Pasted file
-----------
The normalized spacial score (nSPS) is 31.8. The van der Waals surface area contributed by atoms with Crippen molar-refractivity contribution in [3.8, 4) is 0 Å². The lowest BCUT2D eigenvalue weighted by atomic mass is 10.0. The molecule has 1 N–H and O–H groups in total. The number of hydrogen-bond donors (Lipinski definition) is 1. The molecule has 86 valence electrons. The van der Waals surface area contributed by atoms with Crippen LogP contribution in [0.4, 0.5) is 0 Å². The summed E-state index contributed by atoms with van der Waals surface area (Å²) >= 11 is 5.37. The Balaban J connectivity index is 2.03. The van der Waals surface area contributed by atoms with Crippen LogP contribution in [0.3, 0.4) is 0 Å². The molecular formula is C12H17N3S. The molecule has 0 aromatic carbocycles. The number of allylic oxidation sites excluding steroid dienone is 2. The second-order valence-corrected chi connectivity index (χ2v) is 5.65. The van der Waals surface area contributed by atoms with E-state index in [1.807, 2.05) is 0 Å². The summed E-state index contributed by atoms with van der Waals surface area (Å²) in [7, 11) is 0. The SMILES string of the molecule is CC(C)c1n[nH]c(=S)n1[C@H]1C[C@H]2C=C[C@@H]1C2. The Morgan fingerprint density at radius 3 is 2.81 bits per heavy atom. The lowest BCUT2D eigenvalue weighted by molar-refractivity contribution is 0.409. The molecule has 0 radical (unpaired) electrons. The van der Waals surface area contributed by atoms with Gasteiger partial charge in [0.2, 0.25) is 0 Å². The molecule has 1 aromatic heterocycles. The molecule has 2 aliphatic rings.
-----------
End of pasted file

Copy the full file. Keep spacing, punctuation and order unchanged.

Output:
The normalized spacial score (nSPS) is 31.8. The van der Waals surface area contributed by atoms with Crippen molar-refractivity contribution in [3.8, 4) is 0 Å². The lowest BCUT2D eigenvalue weighted by atomic mass is 10.0. The molecule has 1 N–H and O–H groups in total. The number of hydrogen-bond donors (Lipinski definition) is 1. The molecule has 86 valence electrons. The van der Waals surface area contributed by atoms with Crippen LogP contribution in [0.4, 0.5) is 0 Å². The summed E-state index contributed by atoms with van der Waals surface area (Å²) >= 11 is 5.37. The Balaban J connectivity index is 2.03. The van der Waals surface area contributed by atoms with Crippen LogP contribution in [0.3, 0.4) is 0 Å². The molecular formula is C12H17N3S. The molecule has 0 aromatic carbocycles. The number of allylic oxidation sites excluding steroid dienone is 2. The second-order valence-corrected chi connectivity index (χ2v) is 5.65. The van der Waals surface area contributed by atoms with E-state index in [1.807, 2.05) is 0 Å². The summed E-state index contributed by atoms with van der Waals surface area (Å²) in [7, 11) is 0. The SMILES string of the molecule is CC(C)c1n[nH]c(=S)n1[C@H]1C[C@H]2C=C[C@@H]1C2. The Morgan fingerprint density at radius 3 is 2.81 bits per heavy atom. The lowest BCUT2D eigenvalue weighted by molar-refractivity contribution is 0.409. The molecule has 0 radical (unpaired) electrons. The van der Waals surface area contributed by atoms with Gasteiger partial charge in [0.2, 0.25) is 0 Å². The molecule has 1 aromatic heterocycles. The molecule has 2 aliphatic rings.